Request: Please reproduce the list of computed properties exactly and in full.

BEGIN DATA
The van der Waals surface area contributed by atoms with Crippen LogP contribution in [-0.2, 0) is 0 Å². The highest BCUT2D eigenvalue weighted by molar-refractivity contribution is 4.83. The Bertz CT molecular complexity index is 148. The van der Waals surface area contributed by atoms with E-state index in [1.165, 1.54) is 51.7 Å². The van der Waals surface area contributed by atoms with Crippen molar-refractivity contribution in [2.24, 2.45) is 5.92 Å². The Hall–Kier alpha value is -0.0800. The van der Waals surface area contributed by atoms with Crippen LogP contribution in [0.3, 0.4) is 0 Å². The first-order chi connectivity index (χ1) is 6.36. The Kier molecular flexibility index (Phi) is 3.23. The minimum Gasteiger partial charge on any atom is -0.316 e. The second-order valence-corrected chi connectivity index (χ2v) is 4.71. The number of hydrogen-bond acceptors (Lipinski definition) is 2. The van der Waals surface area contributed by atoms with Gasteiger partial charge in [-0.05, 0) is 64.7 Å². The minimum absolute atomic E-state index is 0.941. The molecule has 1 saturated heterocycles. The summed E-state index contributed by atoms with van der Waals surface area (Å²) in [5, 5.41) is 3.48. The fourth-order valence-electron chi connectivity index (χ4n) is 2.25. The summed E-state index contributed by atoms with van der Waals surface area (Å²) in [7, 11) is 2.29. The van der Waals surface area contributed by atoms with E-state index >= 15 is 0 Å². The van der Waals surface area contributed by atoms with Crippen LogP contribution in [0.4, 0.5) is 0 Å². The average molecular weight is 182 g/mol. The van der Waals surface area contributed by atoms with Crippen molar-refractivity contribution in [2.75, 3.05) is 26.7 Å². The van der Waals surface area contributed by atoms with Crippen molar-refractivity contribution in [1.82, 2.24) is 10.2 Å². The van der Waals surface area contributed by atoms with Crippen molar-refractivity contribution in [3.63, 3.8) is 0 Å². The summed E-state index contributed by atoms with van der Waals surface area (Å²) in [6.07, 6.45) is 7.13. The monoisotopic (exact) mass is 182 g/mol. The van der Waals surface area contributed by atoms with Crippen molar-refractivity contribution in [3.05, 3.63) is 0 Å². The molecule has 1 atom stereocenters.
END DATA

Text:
The van der Waals surface area contributed by atoms with Crippen LogP contribution in [-0.2, 0) is 0 Å². The highest BCUT2D eigenvalue weighted by molar-refractivity contribution is 4.83. The Bertz CT molecular complexity index is 148. The van der Waals surface area contributed by atoms with E-state index in [1.165, 1.54) is 51.7 Å². The van der Waals surface area contributed by atoms with Crippen molar-refractivity contribution in [2.24, 2.45) is 5.92 Å². The Hall–Kier alpha value is -0.0800. The van der Waals surface area contributed by atoms with Crippen LogP contribution in [0.3, 0.4) is 0 Å². The first-order chi connectivity index (χ1) is 6.36. The Kier molecular flexibility index (Phi) is 3.23. The minimum Gasteiger partial charge on any atom is -0.316 e. The second-order valence-corrected chi connectivity index (χ2v) is 4.71. The number of hydrogen-bond acceptors (Lipinski definition) is 2. The van der Waals surface area contributed by atoms with Gasteiger partial charge in [-0.05, 0) is 64.7 Å². The minimum absolute atomic E-state index is 0.941. The molecule has 1 saturated heterocycles. The summed E-state index contributed by atoms with van der Waals surface area (Å²) in [5, 5.41) is 3.48. The fourth-order valence-electron chi connectivity index (χ4n) is 2.25. The summed E-state index contributed by atoms with van der Waals surface area (Å²) in [7, 11) is 2.29. The van der Waals surface area contributed by atoms with E-state index >= 15 is 0 Å². The van der Waals surface area contributed by atoms with Crippen LogP contribution in [0.4, 0.5) is 0 Å². The average molecular weight is 182 g/mol. The van der Waals surface area contributed by atoms with Crippen molar-refractivity contribution in [2.75, 3.05) is 26.7 Å². The van der Waals surface area contributed by atoms with Crippen molar-refractivity contribution in [1.82, 2.24) is 10.2 Å². The van der Waals surface area contributed by atoms with Crippen molar-refractivity contribution in [3.63, 3.8) is 0 Å². The summed E-state index contributed by atoms with van der Waals surface area (Å²) in [6.07, 6.45) is 7.13. The monoisotopic (exact) mass is 182 g/mol. The van der Waals surface area contributed by atoms with Crippen molar-refractivity contribution in [3.05, 3.63) is 0 Å². The molecule has 1 atom stereocenters.